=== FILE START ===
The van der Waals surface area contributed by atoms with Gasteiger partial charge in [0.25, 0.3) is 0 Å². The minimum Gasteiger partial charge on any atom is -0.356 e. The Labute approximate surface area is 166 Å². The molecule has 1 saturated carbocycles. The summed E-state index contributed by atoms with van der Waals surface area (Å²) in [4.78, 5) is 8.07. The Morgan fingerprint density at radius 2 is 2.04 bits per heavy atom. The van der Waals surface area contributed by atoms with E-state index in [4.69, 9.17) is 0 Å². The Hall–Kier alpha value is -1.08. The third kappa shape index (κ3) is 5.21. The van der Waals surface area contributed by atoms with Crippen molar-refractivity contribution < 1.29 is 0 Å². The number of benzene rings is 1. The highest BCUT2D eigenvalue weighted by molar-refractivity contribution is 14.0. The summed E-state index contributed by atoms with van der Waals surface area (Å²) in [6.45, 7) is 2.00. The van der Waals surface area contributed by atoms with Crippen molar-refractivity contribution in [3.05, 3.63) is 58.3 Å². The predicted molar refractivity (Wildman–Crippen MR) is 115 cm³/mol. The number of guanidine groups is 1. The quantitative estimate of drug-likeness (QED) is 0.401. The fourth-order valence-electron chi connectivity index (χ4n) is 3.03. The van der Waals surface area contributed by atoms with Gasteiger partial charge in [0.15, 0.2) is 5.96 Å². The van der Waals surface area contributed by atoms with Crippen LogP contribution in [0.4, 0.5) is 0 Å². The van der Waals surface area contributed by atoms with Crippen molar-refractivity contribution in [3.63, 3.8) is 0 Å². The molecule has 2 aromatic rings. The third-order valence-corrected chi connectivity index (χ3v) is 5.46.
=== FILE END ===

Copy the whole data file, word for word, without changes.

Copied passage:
The van der Waals surface area contributed by atoms with Gasteiger partial charge in [0.25, 0.3) is 0 Å². The minimum Gasteiger partial charge on any atom is -0.356 e. The Labute approximate surface area is 166 Å². The molecule has 1 saturated carbocycles. The summed E-state index contributed by atoms with van der Waals surface area (Å²) in [4.78, 5) is 8.07. The Morgan fingerprint density at radius 2 is 2.04 bits per heavy atom. The van der Waals surface area contributed by atoms with E-state index in [4.69, 9.17) is 0 Å². The Hall–Kier alpha value is -1.08. The third kappa shape index (κ3) is 5.21. The van der Waals surface area contributed by atoms with Crippen molar-refractivity contribution < 1.29 is 0 Å². The number of benzene rings is 1. The highest BCUT2D eigenvalue weighted by molar-refractivity contribution is 14.0. The summed E-state index contributed by atoms with van der Waals surface area (Å²) in [6.45, 7) is 2.00. The van der Waals surface area contributed by atoms with Crippen molar-refractivity contribution in [3.05, 3.63) is 58.3 Å². The predicted molar refractivity (Wildman–Crippen MR) is 115 cm³/mol. The number of guanidine groups is 1. The quantitative estimate of drug-likeness (QED) is 0.401. The fourth-order valence-electron chi connectivity index (χ4n) is 3.03. The van der Waals surface area contributed by atoms with Gasteiger partial charge in [0.15, 0.2) is 5.96 Å². The van der Waals surface area contributed by atoms with Crippen LogP contribution in [0.4, 0.5) is 0 Å². The van der Waals surface area contributed by atoms with Crippen molar-refractivity contribution in [3.63, 3.8) is 0 Å². The molecule has 2 aromatic rings. The third-order valence-corrected chi connectivity index (χ3v) is 5.46.